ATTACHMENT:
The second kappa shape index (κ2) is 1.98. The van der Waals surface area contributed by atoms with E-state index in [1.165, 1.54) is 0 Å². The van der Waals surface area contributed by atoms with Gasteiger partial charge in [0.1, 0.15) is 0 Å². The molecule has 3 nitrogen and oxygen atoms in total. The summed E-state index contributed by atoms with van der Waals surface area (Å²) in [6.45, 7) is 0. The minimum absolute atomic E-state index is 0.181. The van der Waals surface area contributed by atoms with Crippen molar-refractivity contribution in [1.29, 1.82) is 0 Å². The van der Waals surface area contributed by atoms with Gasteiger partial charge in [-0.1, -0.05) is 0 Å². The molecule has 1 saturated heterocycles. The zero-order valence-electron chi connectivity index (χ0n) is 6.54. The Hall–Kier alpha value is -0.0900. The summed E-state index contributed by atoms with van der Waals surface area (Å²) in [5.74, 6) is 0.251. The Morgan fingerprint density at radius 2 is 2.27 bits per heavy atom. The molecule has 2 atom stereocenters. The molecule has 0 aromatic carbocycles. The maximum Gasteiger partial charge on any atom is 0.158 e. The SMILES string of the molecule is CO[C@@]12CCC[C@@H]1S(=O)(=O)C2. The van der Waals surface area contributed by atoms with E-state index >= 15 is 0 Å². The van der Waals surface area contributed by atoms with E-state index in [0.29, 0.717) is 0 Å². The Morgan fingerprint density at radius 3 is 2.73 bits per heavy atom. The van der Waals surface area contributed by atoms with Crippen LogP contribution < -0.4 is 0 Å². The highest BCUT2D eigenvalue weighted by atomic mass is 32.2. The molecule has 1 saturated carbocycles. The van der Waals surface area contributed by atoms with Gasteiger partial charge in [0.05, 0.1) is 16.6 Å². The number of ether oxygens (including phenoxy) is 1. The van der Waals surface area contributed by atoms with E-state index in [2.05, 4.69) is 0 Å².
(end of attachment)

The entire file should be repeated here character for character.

The second kappa shape index (κ2) is 1.98. The van der Waals surface area contributed by atoms with E-state index in [1.165, 1.54) is 0 Å². The van der Waals surface area contributed by atoms with Gasteiger partial charge in [0.1, 0.15) is 0 Å². The molecule has 3 nitrogen and oxygen atoms in total. The summed E-state index contributed by atoms with van der Waals surface area (Å²) in [6.45, 7) is 0. The minimum absolute atomic E-state index is 0.181. The van der Waals surface area contributed by atoms with Crippen molar-refractivity contribution in [1.29, 1.82) is 0 Å². The van der Waals surface area contributed by atoms with Gasteiger partial charge in [-0.1, -0.05) is 0 Å². The molecule has 1 saturated heterocycles. The zero-order valence-electron chi connectivity index (χ0n) is 6.54. The Hall–Kier alpha value is -0.0900. The summed E-state index contributed by atoms with van der Waals surface area (Å²) in [5.74, 6) is 0.251. The Morgan fingerprint density at radius 2 is 2.27 bits per heavy atom. The molecule has 2 atom stereocenters. The molecule has 0 aromatic carbocycles. The maximum Gasteiger partial charge on any atom is 0.158 e. The SMILES string of the molecule is CO[C@@]12CCC[C@@H]1S(=O)(=O)C2. The van der Waals surface area contributed by atoms with E-state index >= 15 is 0 Å². The van der Waals surface area contributed by atoms with E-state index in [0.29, 0.717) is 0 Å². The Morgan fingerprint density at radius 3 is 2.73 bits per heavy atom. The van der Waals surface area contributed by atoms with Crippen LogP contribution < -0.4 is 0 Å². The highest BCUT2D eigenvalue weighted by atomic mass is 32.2. The molecule has 1 saturated carbocycles. The van der Waals surface area contributed by atoms with Gasteiger partial charge in [0.05, 0.1) is 16.6 Å². The number of ether oxygens (including phenoxy) is 1. The van der Waals surface area contributed by atoms with E-state index in [2.05, 4.69) is 0 Å².